Bickering Opec member states to decide on raising oil production

Oscar Lopez
The OPEC meeting this week is set to be contentious. (Source: Getty)

The Organisation of the Petroleum Exporting Countries (Opec) will meet in Vienna this week, with members split on whether to end its production freeze.

Oil prices soared last month, and are still up at $76 per barrel, more than double what they were when the group introduced a cap on production in 2016.

Brent crude hit a 42-month high in May after US President Donald Trump announced his withdrawal from the Iran nuclear deal.

Read more: Oil buffer faces a historic squeeze if crude output rises next week

The group may be considering lifting the cap altogether, says David Madden market analyst at CMC Markets UK:

“The US asked Saudi Arabia to raise its output to offset the situation in Iran, and there is talk that Saudi Arabia and Russia are keen to ease up on the production freeze agreement.”

Donald Trump’s repeated calls of foul play, as well as Russian calls to increase production, may also be weighing on the minds of Opec members:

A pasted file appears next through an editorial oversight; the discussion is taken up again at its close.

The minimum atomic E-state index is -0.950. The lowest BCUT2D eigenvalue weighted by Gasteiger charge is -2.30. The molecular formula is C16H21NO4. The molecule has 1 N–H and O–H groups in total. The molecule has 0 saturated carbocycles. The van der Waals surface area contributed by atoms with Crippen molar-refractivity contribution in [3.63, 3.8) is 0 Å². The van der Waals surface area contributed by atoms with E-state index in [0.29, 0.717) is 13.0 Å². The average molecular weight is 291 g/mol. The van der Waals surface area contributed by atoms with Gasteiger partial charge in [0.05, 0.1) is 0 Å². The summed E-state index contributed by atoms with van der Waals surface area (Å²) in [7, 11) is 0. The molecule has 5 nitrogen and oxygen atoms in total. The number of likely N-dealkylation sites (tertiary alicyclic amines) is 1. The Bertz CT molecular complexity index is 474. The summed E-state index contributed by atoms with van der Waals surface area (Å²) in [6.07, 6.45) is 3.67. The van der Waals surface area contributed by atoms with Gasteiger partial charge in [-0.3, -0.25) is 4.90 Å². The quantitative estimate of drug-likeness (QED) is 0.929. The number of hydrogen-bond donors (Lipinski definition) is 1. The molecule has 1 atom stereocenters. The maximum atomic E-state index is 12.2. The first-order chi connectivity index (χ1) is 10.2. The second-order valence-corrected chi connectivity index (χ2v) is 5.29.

The oil organisation has sought to stabilise prices by cutting production of some 1.2m barrels a day, with Russia also cutting some 600,000 barrels.

Read more: Oil prices slide as US and Russia boost production ahead of Opec meeting

In November, the agreement was extended to the end of 2018, but analysts suggest at least a moderate increase in production is likely.

However, according to Russ Mould, investment director at AJ Bell, there are several complicating factors which may steady OPEC’s hand.

Oil production in Venezuela, Libya and Nigeria has dropped off so, even if Saudi Arabia does increase production, the total Opec output may not rise, keeping prices stable.

Also complicating things is the fact that Iran may soon be shunned from the global market thanks to US sanctions, while production of American shale is increasing.

Meanwhile, some member countries remain deeply skeptical of an increase: Venezuela and Iran have the most to lose, and last week, Iraq’s oil minister, Jabbar al-Luaibi, said raising output could "damage the international market."

Furthermore, says Mould, “the Saudis won’t want to see oil go down too much, as they need the revenues to balance their budget and Riyadh is still looking to float its national oil firm, Aramco, on a stock exchange somewhere in the not-too-distant future.”

“The key here, then, is to see whether Opec and Russia agree to stick to the production cuts (or even extend them into 2019), which could support the price of crude, or back off, could weaken oil.”

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